States" or "Fund") brought this action to vacate an arbitration award in favor of defendant Robinson Cartage Company ("Robinson") pursuant to the Employee Retirement Income Security Act ("ERISA"), 29 U.S.C. § 1401(b)(2). This matter is before the court on the parties' cross-motions for summary judgment. For the reasons explained below, plaintiffs' motion for summary judgment is granted, and defendant's motion for summary judgment is denied.
It is undisputed that from 1965-1975, Robinson was a construction industry employer. However, in 1976, defendant began working in the steel hauling business, which is a non-construction industry, while continuing in the construction industry. The non-construction business proved unsuccessful, and in 1983, Robinson closed its steel hauling operation and returned its focus to the construction industry. However, closing the steel hauling business resulted in a 70 percent decline of defendant's contributions to plaintiff Fund over a three year period. Since ERISA provides that an employer is liable for partially withdrawing from a pension plan if the employer's contributions in a plan year decline by 70 percent,
Central States assessed partial withdrawal liability of $ 631,722.51 against Robinson.
Robinson objected, arguing that partial withdrawal liability should not have been assessed against it because it was exempt from liability as a construction industry employer under 29 U.S.C. § 1388(d).
To qualify for this exemption, Robinson had to show that "substantially all" (at least 85 percent)
of the employees for whom it contributed to the Fund performed work in the building and construction industry.
Also, the parties agreed that the best way to make this determination was to assess Robinson's contribution base units ("CBUs"), the measure of work upon which contributions to the plan are based.
After some preliminary hearings, the parties stipulated to the amount of Robinson's CBUs over the 1975 through 1985 period, and the number of these CBUs that were construction and non-construction related. A summary of this stipulation is shown below:
CONSTRUCTION OTHER CONSTRUCTION
YEAR INDUSTRY CBUs CBUs TOTAL INDUSTRY CBUs
1975 965 100 1064 90.6%
1976 1093 803 1896 57.6%
1977 1414 1596 3010 47%
1978 2085 2934 5019 41.5%
1979 2000 3948 5948 33.6%
1980 2090 3327 5417 38.6%
1981 2272 1305 3577 63.5%
1982 1935 187 2122 91.2%
1983 985 161 1149 86%
1984 1065 73 1138 93.6%
1985 1329 50 1379 96.4%
After stipulating to these facts, the parties agreed that the key issue was which time period the "85 percent substantially all" test should be applied to in determining whether Robinson qualifies as a construction industry employer. The parties then submitted the matter to arbitration pursuant to 29 U.S.C. § 1401(a)(1). Without addressing the questions presented, the arbitrator, Steven E. Schanes, held that Robinson was exempt from withdrawal liability pursuant to 29 U.S.C. § 1383(b)(1).
Central States appeals. It argues that Robinson cannot escape partial withdrawal liability because it was not a construction industry employer at the relevant time.
Standard of Review
This court has the authority to "enforce, vacate, or modify the arbitrator's award." 29 U.S.C. § 1401(b)(2). Section 4221(c) provides that findings of fact made by the arbitrator are presumed correct, and are rebuttable only by a clear preponderance of the evidence. 29 U.S.C. § 1401(c). However, an arbitrator's conclusions of law are subject to de novo review. Schlitz Brewing Co. v. Milwaukee Brewery Workers' Pension Plan, 3 F.3d 994, 999 (7th Cir. 1993); Trustees of Iron Workers Local 473 Pension Trust v. Allied Products Corp., 872 F.2d 208, 211 (7th Cir. 1989).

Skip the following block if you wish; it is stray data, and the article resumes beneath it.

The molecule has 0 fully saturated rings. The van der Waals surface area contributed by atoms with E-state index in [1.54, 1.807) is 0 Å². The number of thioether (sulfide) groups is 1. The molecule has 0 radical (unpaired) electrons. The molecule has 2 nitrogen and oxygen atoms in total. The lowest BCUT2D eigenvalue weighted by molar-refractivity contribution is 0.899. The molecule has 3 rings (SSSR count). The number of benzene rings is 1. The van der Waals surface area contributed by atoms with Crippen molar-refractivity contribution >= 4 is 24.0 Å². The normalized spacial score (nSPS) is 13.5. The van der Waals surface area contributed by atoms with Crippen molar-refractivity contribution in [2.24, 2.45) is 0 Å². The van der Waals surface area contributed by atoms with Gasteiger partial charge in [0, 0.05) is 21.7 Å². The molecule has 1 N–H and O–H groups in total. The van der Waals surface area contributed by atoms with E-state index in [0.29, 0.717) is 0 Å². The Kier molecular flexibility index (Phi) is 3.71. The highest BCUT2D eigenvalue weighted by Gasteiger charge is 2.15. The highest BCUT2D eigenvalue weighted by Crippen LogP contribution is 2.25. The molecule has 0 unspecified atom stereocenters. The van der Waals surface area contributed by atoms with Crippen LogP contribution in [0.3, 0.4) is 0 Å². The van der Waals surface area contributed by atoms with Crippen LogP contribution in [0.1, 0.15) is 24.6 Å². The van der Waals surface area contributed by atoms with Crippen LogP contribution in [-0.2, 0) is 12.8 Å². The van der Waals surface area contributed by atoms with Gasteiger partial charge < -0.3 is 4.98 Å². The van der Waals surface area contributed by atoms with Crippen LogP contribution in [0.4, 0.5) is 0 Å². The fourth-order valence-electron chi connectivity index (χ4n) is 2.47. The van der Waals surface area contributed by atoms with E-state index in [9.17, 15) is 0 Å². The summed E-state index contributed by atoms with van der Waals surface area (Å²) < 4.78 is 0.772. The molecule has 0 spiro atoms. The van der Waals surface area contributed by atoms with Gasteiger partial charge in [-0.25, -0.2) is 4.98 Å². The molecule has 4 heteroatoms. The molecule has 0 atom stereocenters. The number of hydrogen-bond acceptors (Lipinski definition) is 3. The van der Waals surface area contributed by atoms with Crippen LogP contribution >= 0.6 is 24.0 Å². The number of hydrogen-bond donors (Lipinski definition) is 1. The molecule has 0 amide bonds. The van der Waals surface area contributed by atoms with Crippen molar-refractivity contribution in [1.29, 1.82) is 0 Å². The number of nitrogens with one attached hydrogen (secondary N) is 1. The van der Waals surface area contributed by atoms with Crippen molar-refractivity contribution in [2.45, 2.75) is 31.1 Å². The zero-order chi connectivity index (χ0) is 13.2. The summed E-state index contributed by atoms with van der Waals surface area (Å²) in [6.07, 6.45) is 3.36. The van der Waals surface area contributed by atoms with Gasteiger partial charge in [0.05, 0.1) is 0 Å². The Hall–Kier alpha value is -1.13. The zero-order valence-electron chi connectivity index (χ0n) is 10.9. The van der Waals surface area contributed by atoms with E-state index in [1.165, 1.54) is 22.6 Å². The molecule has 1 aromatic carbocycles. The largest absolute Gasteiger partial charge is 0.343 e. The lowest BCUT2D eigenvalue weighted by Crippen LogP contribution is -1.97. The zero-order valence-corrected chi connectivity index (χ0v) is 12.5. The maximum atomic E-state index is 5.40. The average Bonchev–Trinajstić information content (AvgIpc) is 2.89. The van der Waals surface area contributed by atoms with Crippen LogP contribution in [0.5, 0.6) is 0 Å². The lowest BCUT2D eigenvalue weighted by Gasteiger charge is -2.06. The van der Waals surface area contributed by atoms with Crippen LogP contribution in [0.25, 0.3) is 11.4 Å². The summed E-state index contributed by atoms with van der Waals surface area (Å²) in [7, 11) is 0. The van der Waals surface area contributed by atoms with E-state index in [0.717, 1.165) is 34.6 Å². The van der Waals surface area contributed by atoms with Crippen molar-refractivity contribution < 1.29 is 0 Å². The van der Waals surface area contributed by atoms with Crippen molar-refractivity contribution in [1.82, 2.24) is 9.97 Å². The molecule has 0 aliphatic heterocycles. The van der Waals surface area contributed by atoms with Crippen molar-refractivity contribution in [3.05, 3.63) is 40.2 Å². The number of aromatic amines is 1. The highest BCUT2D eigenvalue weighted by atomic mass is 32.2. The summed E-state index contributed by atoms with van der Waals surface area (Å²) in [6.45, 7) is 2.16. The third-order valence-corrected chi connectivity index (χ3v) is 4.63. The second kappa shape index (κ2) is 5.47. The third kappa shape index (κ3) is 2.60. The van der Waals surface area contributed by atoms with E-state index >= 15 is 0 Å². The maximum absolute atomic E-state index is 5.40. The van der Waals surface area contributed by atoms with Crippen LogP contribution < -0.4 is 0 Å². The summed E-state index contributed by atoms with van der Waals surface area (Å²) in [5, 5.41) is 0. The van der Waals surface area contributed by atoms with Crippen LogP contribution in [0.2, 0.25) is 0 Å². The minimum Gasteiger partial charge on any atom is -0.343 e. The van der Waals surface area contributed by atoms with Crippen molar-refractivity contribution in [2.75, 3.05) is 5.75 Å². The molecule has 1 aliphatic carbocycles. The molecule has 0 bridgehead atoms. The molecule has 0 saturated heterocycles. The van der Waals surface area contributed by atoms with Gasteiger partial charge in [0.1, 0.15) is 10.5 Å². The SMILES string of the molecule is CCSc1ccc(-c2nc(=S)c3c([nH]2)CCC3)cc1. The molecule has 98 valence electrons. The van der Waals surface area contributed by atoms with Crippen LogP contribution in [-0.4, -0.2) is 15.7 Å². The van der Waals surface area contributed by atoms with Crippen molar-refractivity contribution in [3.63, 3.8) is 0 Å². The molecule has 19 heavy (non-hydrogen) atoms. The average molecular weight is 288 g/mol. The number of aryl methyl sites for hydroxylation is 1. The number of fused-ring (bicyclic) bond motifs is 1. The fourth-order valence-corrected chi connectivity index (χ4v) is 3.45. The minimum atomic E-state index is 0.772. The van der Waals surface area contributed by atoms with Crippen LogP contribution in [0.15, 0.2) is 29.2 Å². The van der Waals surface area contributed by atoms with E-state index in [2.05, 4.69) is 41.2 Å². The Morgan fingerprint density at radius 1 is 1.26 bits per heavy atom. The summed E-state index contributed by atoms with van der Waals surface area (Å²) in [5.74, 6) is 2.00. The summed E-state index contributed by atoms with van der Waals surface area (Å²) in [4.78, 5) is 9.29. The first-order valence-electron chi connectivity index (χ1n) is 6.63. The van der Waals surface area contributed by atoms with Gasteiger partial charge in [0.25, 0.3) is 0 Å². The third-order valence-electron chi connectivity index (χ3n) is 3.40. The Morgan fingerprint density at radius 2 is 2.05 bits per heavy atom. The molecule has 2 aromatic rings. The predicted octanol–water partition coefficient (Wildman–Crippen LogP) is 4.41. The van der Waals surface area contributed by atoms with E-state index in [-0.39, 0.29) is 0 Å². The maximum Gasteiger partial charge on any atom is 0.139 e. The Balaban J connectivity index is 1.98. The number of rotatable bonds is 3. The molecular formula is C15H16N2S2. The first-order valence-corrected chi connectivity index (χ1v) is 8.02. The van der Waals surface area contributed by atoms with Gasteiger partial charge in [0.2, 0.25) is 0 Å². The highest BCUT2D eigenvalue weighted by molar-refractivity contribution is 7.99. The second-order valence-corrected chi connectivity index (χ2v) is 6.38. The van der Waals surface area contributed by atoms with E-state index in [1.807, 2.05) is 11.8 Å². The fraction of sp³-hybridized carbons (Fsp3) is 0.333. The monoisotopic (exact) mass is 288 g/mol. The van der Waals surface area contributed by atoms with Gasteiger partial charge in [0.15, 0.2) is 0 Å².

An arbitrator's interpretation of a statute is a legal determination subject to the full scrutiny of the reviewing court. Central States, S.E. and S.W. Areas Health and Welfare Fund v. Cullum Cos., 973 F.2d 1333 (7th Cir. 1992). Therefore, this court will review the arbitrator's interpretation of § 4203 (the building and construction industry exemption) and other statutory provisions under the de novo review standard.
In addition, the court notes that both parties have moved for summary judgment. Summary judgment is appropriate if the record shows that "there is no genuine issue as to any material fact and that the moving party is entitled to a judgment as a matter of law." Fed. R. Civ. P. 56(c). In deciding a summary judgment motion, the court must review all evidence, draw all reasonable inferences, and resolve all doubts in favor of the nonmoving party. Wolf v. City of Fitchburg, 870 F.2d 1327, 1330 (7th Cir. 1989).
The Arbitrator's Decision
In analyzing the issues presented by this case, Arbitrator Schanes first outlined a history of the case and the relevant law. (Arbitration Award, Pl.'s Mem., Ex. A at 1-4). He then noted the parties' stipulated chart, the question presented,
and the arguments made by both sides. (Id. at 4-5). However, instead of interpreting the language of § 4203(b)(1) according to the stipulated facts and arguments of the parties, the arbitrator considered the "threshold question of: Congressional reasoning and purpose underlying the construction industry full and partial withdrawal liability exemption provisions of the MPPAA." (Id. at 5). After quoting portions of the Senate and House reports, the arbitrator concluded:
Congress was concerned about the adverse effect on a multiemployer plan of: (1) a long-term reduction in an employer's contribution base and (2) the possibility that an employer would seek to avoid withdrawal liability by maintaining a token number of employees covered under that plan, while continuing in non-covered business, with a substantial majority of its employees, within the geographical area covered by the plan.